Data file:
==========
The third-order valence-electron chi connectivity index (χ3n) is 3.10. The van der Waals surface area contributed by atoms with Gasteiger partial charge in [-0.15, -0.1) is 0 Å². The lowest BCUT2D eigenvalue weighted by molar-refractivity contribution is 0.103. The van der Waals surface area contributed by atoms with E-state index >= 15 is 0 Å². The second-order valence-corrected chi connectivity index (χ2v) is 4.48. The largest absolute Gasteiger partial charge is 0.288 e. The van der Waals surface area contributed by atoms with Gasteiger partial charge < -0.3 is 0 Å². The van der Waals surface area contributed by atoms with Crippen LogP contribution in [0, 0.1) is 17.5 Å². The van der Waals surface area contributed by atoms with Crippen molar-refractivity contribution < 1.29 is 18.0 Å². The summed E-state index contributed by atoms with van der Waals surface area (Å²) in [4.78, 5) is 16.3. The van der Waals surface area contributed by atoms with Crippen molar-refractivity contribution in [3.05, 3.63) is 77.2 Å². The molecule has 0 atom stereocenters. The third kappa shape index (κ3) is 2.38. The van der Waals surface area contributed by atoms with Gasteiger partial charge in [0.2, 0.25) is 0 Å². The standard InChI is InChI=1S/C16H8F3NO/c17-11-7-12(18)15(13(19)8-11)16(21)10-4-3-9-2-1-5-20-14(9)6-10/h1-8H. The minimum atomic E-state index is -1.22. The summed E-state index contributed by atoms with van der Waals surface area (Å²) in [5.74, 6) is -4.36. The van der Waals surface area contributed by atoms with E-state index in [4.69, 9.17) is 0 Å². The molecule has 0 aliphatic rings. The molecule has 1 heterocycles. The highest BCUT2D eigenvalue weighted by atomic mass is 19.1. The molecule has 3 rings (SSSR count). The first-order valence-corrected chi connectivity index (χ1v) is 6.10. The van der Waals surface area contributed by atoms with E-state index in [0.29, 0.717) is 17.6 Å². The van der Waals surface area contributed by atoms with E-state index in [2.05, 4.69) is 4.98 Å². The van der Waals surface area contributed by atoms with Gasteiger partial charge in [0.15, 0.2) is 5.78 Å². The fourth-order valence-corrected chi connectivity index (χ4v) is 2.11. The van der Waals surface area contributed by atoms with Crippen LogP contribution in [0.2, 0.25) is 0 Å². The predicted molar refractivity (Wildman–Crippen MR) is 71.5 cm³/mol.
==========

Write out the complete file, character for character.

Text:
The third-order valence-electron chi connectivity index (χ3n) is 3.10. The van der Waals surface area contributed by atoms with Gasteiger partial charge in [-0.15, -0.1) is 0 Å². The lowest BCUT2D eigenvalue weighted by molar-refractivity contribution is 0.103. The van der Waals surface area contributed by atoms with E-state index >= 15 is 0 Å². The second-order valence-corrected chi connectivity index (χ2v) is 4.48. The largest absolute Gasteiger partial charge is 0.288 e. The van der Waals surface area contributed by atoms with Gasteiger partial charge < -0.3 is 0 Å². The van der Waals surface area contributed by atoms with Crippen LogP contribution in [0, 0.1) is 17.5 Å². The van der Waals surface area contributed by atoms with Crippen molar-refractivity contribution < 1.29 is 18.0 Å². The summed E-state index contributed by atoms with van der Waals surface area (Å²) in [4.78, 5) is 16.3. The van der Waals surface area contributed by atoms with Crippen molar-refractivity contribution in [3.05, 3.63) is 77.2 Å². The molecule has 0 atom stereocenters. The third kappa shape index (κ3) is 2.38. The van der Waals surface area contributed by atoms with Gasteiger partial charge in [0.2, 0.25) is 0 Å². The standard InChI is InChI=1S/C16H8F3NO/c17-11-7-12(18)15(13(19)8-11)16(21)10-4-3-9-2-1-5-20-14(9)6-10/h1-8H. The minimum atomic E-state index is -1.22. The summed E-state index contributed by atoms with van der Waals surface area (Å²) in [5.74, 6) is -4.36. The van der Waals surface area contributed by atoms with E-state index in [4.69, 9.17) is 0 Å². The molecule has 0 aliphatic rings. The molecule has 1 heterocycles. The highest BCUT2D eigenvalue weighted by atomic mass is 19.1. The molecule has 3 rings (SSSR count). The first-order valence-corrected chi connectivity index (χ1v) is 6.10. The van der Waals surface area contributed by atoms with E-state index in [0.29, 0.717) is 17.6 Å². The van der Waals surface area contributed by atoms with E-state index in [2.05, 4.69) is 4.98 Å². The van der Waals surface area contributed by atoms with Gasteiger partial charge in [0.15, 0.2) is 5.78 Å². The fourth-order valence-corrected chi connectivity index (χ4v) is 2.11. The van der Waals surface area contributed by atoms with Crippen LogP contribution in [0.2, 0.25) is 0 Å². The predicted molar refractivity (Wildman–Crippen MR) is 71.5 cm³/mol.